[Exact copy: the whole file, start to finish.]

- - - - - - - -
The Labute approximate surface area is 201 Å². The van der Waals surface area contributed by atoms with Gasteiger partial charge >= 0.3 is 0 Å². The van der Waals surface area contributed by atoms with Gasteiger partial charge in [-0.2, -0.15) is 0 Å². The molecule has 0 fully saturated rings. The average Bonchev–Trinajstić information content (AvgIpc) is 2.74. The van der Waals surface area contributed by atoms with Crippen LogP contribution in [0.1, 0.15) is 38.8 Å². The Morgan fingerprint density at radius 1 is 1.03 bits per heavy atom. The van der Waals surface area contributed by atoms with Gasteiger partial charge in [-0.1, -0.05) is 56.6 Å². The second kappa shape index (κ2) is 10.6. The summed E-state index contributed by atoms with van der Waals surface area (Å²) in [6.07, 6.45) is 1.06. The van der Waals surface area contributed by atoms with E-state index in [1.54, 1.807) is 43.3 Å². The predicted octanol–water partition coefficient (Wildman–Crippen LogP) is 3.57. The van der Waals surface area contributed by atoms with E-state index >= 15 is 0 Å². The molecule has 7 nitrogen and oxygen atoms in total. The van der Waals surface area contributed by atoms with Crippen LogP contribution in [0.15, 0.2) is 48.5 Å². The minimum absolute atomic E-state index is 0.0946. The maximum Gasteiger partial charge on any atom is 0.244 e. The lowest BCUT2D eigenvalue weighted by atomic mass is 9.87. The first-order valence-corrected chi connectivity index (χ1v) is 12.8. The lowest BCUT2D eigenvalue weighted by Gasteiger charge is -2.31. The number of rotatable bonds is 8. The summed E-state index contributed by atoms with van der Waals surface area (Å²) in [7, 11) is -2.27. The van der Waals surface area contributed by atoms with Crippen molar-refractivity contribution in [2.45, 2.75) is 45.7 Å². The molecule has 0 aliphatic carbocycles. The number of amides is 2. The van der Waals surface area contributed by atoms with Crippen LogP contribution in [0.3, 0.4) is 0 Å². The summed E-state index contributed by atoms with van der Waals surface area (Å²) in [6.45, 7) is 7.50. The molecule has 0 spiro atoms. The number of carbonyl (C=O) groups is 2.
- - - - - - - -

The Labute approximate surface area is 201 Å². The van der Waals surface area contributed by atoms with Gasteiger partial charge >= 0.3 is 0 Å². The van der Waals surface area contributed by atoms with Gasteiger partial charge in [-0.2, -0.15) is 0 Å². The molecule has 0 fully saturated rings. The average Bonchev–Trinajstić information content (AvgIpc) is 2.74. The van der Waals surface area contributed by atoms with Crippen LogP contribution in [0.1, 0.15) is 38.8 Å². The Morgan fingerprint density at radius 1 is 1.03 bits per heavy atom. The van der Waals surface area contributed by atoms with Gasteiger partial charge in [-0.1, -0.05) is 56.6 Å². The second kappa shape index (κ2) is 10.6. The summed E-state index contributed by atoms with van der Waals surface area (Å²) in [6.07, 6.45) is 1.06. The van der Waals surface area contributed by atoms with E-state index in [1.54, 1.807) is 43.3 Å². The predicted octanol–water partition coefficient (Wildman–Crippen LogP) is 3.57. The van der Waals surface area contributed by atoms with E-state index >= 15 is 0 Å². The molecule has 7 nitrogen and oxygen atoms in total. The van der Waals surface area contributed by atoms with Crippen LogP contribution in [0.15, 0.2) is 48.5 Å². The minimum absolute atomic E-state index is 0.0946. The maximum Gasteiger partial charge on any atom is 0.244 e. The lowest BCUT2D eigenvalue weighted by atomic mass is 9.87. The first-order valence-corrected chi connectivity index (χ1v) is 12.8. The lowest BCUT2D eigenvalue weighted by Gasteiger charge is -2.31. The number of rotatable bonds is 8. The summed E-state index contributed by atoms with van der Waals surface area (Å²) in [7, 11) is -2.27. The van der Waals surface area contributed by atoms with Crippen molar-refractivity contribution in [2.45, 2.75) is 45.7 Å². The molecule has 0 aliphatic carbocycles. The number of amides is 2. The van der Waals surface area contributed by atoms with Crippen LogP contribution in [0.3, 0.4) is 0 Å². The summed E-state index contributed by atoms with van der Waals surface area (Å²) in [6.45, 7) is 7.50. The molecule has 0 spiro atoms. The number of carbonyl (C=O) groups is 2.